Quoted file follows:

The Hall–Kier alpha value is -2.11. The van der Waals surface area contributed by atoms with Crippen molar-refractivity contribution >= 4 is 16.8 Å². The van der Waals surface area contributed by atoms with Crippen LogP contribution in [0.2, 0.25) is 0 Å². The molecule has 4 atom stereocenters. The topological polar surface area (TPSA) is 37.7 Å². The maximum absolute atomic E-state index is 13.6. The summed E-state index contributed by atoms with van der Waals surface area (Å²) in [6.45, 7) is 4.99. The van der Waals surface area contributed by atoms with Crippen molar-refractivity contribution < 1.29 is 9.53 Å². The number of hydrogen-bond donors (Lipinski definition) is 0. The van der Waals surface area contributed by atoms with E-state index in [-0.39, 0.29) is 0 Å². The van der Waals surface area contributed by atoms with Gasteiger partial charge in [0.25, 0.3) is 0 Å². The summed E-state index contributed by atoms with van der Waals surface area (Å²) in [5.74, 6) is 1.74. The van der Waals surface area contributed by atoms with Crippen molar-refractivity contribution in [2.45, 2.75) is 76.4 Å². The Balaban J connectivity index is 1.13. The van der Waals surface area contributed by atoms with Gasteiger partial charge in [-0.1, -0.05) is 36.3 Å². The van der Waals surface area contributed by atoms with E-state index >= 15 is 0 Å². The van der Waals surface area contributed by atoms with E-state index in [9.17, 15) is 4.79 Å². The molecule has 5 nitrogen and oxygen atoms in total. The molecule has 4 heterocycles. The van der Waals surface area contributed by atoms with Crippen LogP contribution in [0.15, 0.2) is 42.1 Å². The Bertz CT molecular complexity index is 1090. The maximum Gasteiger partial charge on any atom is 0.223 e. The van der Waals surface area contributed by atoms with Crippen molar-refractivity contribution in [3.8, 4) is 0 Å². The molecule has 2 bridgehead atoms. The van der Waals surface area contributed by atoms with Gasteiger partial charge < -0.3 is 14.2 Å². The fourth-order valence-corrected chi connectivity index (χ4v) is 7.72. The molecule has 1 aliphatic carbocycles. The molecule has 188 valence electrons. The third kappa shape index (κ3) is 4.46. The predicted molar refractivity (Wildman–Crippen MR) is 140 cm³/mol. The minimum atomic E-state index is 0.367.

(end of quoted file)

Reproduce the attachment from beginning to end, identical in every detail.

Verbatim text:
The Hall–Kier alpha value is -2.11. The van der Waals surface area contributed by atoms with Crippen molar-refractivity contribution >= 4 is 16.8 Å². The van der Waals surface area contributed by atoms with Crippen LogP contribution in [0.2, 0.25) is 0 Å². The molecule has 4 atom stereocenters. The topological polar surface area (TPSA) is 37.7 Å². The maximum absolute atomic E-state index is 13.6. The summed E-state index contributed by atoms with van der Waals surface area (Å²) in [6.45, 7) is 4.99. The van der Waals surface area contributed by atoms with Crippen molar-refractivity contribution < 1.29 is 9.53 Å². The number of hydrogen-bond donors (Lipinski definition) is 0. The van der Waals surface area contributed by atoms with E-state index in [-0.39, 0.29) is 0 Å². The van der Waals surface area contributed by atoms with Gasteiger partial charge in [0.25, 0.3) is 0 Å². The summed E-state index contributed by atoms with van der Waals surface area (Å²) in [5.74, 6) is 1.74. The van der Waals surface area contributed by atoms with Crippen molar-refractivity contribution in [2.45, 2.75) is 76.4 Å². The Balaban J connectivity index is 1.13. The van der Waals surface area contributed by atoms with Gasteiger partial charge in [-0.1, -0.05) is 36.3 Å². The van der Waals surface area contributed by atoms with E-state index >= 15 is 0 Å². The van der Waals surface area contributed by atoms with E-state index in [9.17, 15) is 4.79 Å². The molecule has 5 nitrogen and oxygen atoms in total. The molecule has 4 heterocycles. The van der Waals surface area contributed by atoms with Crippen LogP contribution in [0.15, 0.2) is 42.1 Å². The Bertz CT molecular complexity index is 1090. The maximum Gasteiger partial charge on any atom is 0.223 e. The van der Waals surface area contributed by atoms with Crippen molar-refractivity contribution in [3.8, 4) is 0 Å². The molecule has 2 bridgehead atoms. The van der Waals surface area contributed by atoms with Gasteiger partial charge < -0.3 is 14.2 Å². The fourth-order valence-corrected chi connectivity index (χ4v) is 7.72. The molecule has 1 aliphatic carbocycles. The molecule has 188 valence electrons. The third kappa shape index (κ3) is 4.46. The predicted molar refractivity (Wildman–Crippen MR) is 140 cm³/mol. The minimum atomic E-state index is 0.367.